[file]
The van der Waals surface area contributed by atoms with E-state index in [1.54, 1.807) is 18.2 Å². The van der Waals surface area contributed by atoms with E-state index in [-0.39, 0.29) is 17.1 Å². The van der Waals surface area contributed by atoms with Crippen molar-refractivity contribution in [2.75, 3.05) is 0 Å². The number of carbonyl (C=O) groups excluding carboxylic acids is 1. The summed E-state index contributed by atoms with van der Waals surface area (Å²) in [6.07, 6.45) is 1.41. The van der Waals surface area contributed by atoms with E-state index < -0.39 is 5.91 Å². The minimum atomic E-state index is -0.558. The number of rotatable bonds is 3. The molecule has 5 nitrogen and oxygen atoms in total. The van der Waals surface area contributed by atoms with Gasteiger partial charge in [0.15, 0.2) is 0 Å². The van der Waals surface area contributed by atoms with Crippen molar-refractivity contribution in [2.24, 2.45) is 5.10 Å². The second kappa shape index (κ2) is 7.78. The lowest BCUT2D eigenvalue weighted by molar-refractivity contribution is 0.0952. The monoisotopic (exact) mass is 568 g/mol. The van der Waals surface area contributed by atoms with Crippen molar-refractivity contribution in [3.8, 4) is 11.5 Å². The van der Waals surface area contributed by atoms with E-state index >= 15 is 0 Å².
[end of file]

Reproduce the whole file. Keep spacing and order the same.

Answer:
The van der Waals surface area contributed by atoms with E-state index in [1.54, 1.807) is 18.2 Å². The van der Waals surface area contributed by atoms with E-state index in [-0.39, 0.29) is 17.1 Å². The van der Waals surface area contributed by atoms with Crippen molar-refractivity contribution in [2.75, 3.05) is 0 Å². The number of carbonyl (C=O) groups excluding carboxylic acids is 1. The summed E-state index contributed by atoms with van der Waals surface area (Å²) in [6.07, 6.45) is 1.41. The van der Waals surface area contributed by atoms with E-state index < -0.39 is 5.91 Å². The minimum atomic E-state index is -0.558. The number of rotatable bonds is 3. The molecule has 5 nitrogen and oxygen atoms in total. The van der Waals surface area contributed by atoms with Gasteiger partial charge in [0.15, 0.2) is 0 Å². The van der Waals surface area contributed by atoms with Crippen molar-refractivity contribution in [2.24, 2.45) is 5.10 Å². The second kappa shape index (κ2) is 7.78. The lowest BCUT2D eigenvalue weighted by molar-refractivity contribution is 0.0952. The monoisotopic (exact) mass is 568 g/mol. The van der Waals surface area contributed by atoms with Crippen molar-refractivity contribution in [3.8, 4) is 11.5 Å². The van der Waals surface area contributed by atoms with E-state index >= 15 is 0 Å².